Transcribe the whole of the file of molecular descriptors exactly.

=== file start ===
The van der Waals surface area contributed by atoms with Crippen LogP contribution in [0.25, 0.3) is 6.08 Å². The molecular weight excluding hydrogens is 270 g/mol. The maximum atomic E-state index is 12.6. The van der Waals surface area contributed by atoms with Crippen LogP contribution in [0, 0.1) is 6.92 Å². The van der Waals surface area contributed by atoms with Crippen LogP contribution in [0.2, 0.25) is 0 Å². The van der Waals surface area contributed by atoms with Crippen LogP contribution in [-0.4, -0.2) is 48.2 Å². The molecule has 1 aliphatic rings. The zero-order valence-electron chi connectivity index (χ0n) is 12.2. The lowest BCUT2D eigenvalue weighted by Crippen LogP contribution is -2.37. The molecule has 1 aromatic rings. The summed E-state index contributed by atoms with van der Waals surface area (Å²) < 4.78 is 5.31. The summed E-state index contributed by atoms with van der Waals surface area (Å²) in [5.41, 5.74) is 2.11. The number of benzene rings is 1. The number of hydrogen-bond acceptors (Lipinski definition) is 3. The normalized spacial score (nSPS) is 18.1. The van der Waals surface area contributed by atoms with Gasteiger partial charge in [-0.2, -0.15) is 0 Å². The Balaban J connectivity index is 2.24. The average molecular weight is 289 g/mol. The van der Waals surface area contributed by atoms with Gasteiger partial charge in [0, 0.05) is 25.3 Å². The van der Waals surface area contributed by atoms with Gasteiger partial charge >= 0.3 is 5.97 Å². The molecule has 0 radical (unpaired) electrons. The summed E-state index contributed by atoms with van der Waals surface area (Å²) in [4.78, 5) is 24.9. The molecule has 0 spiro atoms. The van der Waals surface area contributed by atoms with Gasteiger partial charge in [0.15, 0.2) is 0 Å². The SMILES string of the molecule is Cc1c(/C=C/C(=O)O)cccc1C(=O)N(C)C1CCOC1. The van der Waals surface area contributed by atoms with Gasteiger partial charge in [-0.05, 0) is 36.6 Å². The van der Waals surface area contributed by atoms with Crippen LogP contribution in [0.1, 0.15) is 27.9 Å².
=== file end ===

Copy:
The van der Waals surface area contributed by atoms with Crippen LogP contribution in [0.25, 0.3) is 6.08 Å². The molecular weight excluding hydrogens is 270 g/mol. The maximum atomic E-state index is 12.6. The van der Waals surface area contributed by atoms with Crippen LogP contribution in [0, 0.1) is 6.92 Å². The van der Waals surface area contributed by atoms with Crippen LogP contribution in [0.2, 0.25) is 0 Å². The van der Waals surface area contributed by atoms with Crippen LogP contribution in [-0.4, -0.2) is 48.2 Å². The molecule has 1 aliphatic rings. The zero-order valence-electron chi connectivity index (χ0n) is 12.2. The lowest BCUT2D eigenvalue weighted by Crippen LogP contribution is -2.37. The molecule has 1 aromatic rings. The summed E-state index contributed by atoms with van der Waals surface area (Å²) < 4.78 is 5.31. The summed E-state index contributed by atoms with van der Waals surface area (Å²) in [5.41, 5.74) is 2.11. The number of benzene rings is 1. The number of hydrogen-bond acceptors (Lipinski definition) is 3. The normalized spacial score (nSPS) is 18.1. The van der Waals surface area contributed by atoms with Gasteiger partial charge in [-0.2, -0.15) is 0 Å². The Balaban J connectivity index is 2.24. The average molecular weight is 289 g/mol. The van der Waals surface area contributed by atoms with Gasteiger partial charge in [0, 0.05) is 25.3 Å². The van der Waals surface area contributed by atoms with Gasteiger partial charge >= 0.3 is 5.97 Å². The molecule has 0 radical (unpaired) electrons. The summed E-state index contributed by atoms with van der Waals surface area (Å²) in [4.78, 5) is 24.9. The molecule has 0 spiro atoms. The van der Waals surface area contributed by atoms with Gasteiger partial charge in [0.15, 0.2) is 0 Å². The SMILES string of the molecule is Cc1c(/C=C/C(=O)O)cccc1C(=O)N(C)C1CCOC1. The van der Waals surface area contributed by atoms with Gasteiger partial charge in [-0.05, 0) is 36.6 Å². The van der Waals surface area contributed by atoms with Crippen LogP contribution in [0.1, 0.15) is 27.9 Å².